Illinois' Fifth District Appellate Court found the state did not provide enough evidence for the conviction.
MT. VERNON –– An Illinois appeals court reversed a man’s conviction after he was accused of failing to register as a sex offender.
The Fifth District Appellate Court, in reversing former judge John Baricevic, found the state did not provide enough evidence that Shane A. Kitterman had to continually register as a sexual offender on the date of his offense. Prosecutors conceded there was no indication if Kitterman's imprisonment or subsequent conviction changed the required registration date.
The three-judge panel ruled Kitterman, who represented himself, proved the the Sexual Offender Registration Act (SORA) requires the offender to meet the registration responsibilities on the date of the incident.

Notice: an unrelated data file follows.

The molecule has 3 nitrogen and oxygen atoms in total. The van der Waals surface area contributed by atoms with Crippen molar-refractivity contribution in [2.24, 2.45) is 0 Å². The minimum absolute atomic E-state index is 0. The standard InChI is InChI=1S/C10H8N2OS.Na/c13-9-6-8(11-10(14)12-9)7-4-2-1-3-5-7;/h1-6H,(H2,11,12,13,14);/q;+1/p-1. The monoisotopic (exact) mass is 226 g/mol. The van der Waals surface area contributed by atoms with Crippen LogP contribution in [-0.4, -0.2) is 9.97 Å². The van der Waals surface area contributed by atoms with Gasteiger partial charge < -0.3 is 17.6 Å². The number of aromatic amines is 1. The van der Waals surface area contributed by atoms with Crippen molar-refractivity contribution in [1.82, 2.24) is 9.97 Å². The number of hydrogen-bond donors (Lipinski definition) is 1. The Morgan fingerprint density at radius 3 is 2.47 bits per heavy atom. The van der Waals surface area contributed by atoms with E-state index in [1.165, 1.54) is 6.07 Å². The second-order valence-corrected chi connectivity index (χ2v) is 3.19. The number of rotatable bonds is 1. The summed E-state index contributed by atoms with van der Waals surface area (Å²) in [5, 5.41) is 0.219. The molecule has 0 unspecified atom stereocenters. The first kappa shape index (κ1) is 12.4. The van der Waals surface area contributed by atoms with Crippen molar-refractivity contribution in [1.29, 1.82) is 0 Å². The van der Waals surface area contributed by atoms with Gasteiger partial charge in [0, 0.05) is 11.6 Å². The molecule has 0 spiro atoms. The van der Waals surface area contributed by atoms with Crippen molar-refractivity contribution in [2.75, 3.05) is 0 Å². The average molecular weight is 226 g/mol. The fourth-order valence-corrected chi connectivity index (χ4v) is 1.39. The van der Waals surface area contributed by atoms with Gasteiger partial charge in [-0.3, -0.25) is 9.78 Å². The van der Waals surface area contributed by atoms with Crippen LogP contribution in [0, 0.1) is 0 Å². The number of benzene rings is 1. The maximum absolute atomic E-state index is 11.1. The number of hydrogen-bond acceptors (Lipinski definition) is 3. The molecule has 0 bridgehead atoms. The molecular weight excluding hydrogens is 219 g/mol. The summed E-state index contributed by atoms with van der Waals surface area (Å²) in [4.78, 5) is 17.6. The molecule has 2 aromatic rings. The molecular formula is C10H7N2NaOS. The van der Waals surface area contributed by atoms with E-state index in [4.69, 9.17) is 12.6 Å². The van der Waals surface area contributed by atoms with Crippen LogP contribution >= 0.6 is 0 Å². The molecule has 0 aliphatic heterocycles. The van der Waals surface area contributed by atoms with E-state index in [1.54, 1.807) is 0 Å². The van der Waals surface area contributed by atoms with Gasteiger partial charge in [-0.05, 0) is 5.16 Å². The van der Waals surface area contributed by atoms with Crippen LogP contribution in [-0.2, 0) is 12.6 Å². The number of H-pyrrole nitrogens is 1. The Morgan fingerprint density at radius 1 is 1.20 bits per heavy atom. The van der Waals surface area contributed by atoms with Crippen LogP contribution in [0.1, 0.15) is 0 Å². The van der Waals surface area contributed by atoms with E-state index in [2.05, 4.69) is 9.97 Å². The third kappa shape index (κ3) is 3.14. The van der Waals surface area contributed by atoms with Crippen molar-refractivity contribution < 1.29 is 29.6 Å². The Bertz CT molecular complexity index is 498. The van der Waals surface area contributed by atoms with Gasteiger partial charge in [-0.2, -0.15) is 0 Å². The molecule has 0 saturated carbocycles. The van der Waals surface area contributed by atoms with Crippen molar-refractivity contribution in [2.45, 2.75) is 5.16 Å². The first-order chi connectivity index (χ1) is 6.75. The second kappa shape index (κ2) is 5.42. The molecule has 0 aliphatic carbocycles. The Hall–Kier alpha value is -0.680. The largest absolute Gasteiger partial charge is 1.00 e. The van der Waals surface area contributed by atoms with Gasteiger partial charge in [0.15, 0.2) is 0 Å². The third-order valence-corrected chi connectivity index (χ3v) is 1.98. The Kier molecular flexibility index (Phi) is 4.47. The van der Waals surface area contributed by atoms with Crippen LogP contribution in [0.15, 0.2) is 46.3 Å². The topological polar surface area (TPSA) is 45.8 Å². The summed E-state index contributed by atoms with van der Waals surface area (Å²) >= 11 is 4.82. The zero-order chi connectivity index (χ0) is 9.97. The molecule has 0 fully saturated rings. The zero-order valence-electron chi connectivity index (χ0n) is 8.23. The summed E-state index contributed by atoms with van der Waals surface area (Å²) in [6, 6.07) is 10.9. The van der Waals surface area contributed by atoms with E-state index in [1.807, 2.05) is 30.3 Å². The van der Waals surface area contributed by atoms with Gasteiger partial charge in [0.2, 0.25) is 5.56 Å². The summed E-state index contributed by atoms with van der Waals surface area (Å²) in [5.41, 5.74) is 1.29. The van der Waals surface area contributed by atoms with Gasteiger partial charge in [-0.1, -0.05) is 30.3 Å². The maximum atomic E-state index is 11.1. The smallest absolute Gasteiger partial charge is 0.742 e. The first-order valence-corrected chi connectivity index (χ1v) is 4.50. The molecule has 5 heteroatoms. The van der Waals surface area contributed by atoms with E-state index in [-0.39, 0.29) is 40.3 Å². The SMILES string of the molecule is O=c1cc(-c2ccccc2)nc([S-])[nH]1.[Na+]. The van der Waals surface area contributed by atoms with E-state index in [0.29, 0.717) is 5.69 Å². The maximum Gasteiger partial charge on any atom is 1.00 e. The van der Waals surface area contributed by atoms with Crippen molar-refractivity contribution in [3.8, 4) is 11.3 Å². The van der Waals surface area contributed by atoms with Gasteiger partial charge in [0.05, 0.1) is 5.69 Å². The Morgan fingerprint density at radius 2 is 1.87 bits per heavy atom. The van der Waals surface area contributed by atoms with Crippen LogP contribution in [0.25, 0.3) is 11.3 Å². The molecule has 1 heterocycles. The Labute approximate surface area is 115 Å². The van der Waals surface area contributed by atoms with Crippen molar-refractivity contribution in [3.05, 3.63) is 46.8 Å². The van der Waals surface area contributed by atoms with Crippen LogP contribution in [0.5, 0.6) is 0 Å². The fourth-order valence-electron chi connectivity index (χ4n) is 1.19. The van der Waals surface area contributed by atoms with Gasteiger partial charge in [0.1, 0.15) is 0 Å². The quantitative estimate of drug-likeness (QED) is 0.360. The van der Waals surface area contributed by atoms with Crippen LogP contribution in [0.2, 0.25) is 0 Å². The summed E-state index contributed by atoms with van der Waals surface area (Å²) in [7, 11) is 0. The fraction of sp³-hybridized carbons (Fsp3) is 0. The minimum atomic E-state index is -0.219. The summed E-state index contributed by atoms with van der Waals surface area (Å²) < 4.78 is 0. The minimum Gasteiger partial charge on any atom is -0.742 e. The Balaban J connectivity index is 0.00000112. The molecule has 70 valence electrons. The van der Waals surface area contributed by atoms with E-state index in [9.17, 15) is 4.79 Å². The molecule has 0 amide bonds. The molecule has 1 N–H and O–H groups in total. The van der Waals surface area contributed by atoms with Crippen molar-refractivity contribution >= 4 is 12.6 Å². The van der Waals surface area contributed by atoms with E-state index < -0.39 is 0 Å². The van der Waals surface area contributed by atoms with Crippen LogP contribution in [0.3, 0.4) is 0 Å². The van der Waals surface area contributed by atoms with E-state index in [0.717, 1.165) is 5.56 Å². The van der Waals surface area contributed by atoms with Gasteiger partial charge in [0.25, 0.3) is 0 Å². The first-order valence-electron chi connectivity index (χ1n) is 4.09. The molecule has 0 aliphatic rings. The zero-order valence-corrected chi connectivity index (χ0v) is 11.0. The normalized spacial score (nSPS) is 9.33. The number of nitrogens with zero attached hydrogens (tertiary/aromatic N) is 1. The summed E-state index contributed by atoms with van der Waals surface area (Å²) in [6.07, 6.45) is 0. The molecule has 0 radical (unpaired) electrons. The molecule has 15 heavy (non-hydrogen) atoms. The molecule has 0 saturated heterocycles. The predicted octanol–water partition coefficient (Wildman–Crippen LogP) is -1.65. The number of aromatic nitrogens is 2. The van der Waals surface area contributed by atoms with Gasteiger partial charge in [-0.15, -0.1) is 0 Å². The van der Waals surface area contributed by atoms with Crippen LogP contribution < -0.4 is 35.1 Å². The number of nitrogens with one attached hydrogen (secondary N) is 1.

Kitterman was first convicted in 1996.
“The State concedes, and we agree, that it failed to present evidence to establish that the defendant’s registration period was either tolled by imprisonment or extended by a subsequent conviction following his initial 10-year registration period that began in 1996,” Justice John Barberis wrote in the opinion.
"Accordingly, even viewing the evidence in the light most favorable to the state, we conclude that no rational trier of fact could have found the defendant was required to register and provide material information pursuent to SORA at the time of the alleged offense," he added.
Kitterman was convicted of unlawful failure to register as a sex offender for providing false information on a sex offender registration form. The offense, a class 2 felony, netted Kitterman two years of probation.
Kitterman raised other issues in his appeal, but the appeals court did not address them.